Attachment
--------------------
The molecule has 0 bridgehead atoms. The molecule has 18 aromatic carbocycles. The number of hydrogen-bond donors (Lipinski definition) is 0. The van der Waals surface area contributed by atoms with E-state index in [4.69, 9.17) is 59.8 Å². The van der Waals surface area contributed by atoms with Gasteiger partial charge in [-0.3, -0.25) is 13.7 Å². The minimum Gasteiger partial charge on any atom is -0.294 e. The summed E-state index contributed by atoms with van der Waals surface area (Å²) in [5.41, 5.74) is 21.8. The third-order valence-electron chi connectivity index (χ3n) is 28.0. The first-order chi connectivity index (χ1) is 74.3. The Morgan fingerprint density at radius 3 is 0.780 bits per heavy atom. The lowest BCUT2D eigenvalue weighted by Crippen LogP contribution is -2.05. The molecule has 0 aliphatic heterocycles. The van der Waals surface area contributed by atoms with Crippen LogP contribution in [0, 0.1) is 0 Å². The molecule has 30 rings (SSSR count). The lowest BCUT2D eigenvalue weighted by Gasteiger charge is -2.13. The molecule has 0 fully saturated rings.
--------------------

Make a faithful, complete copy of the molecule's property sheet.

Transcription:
The molecule has 0 bridgehead atoms. The molecule has 18 aromatic carbocycles. The number of hydrogen-bond donors (Lipinski definition) is 0. The van der Waals surface area contributed by atoms with E-state index in [4.69, 9.17) is 59.8 Å². The van der Waals surface area contributed by atoms with Gasteiger partial charge in [-0.3, -0.25) is 13.7 Å². The minimum Gasteiger partial charge on any atom is -0.294 e. The summed E-state index contributed by atoms with van der Waals surface area (Å²) in [5.41, 5.74) is 21.8. The third-order valence-electron chi connectivity index (χ3n) is 28.0. The first-order chi connectivity index (χ1) is 74.3. The Morgan fingerprint density at radius 3 is 0.780 bits per heavy atom. The lowest BCUT2D eigenvalue weighted by Crippen LogP contribution is -2.05. The molecule has 0 aliphatic heterocycles. The van der Waals surface area contributed by atoms with Crippen LogP contribution in [0, 0.1) is 0 Å². The molecule has 30 rings (SSSR count). The lowest BCUT2D eigenvalue weighted by Gasteiger charge is -2.13. The molecule has 0 fully saturated rings.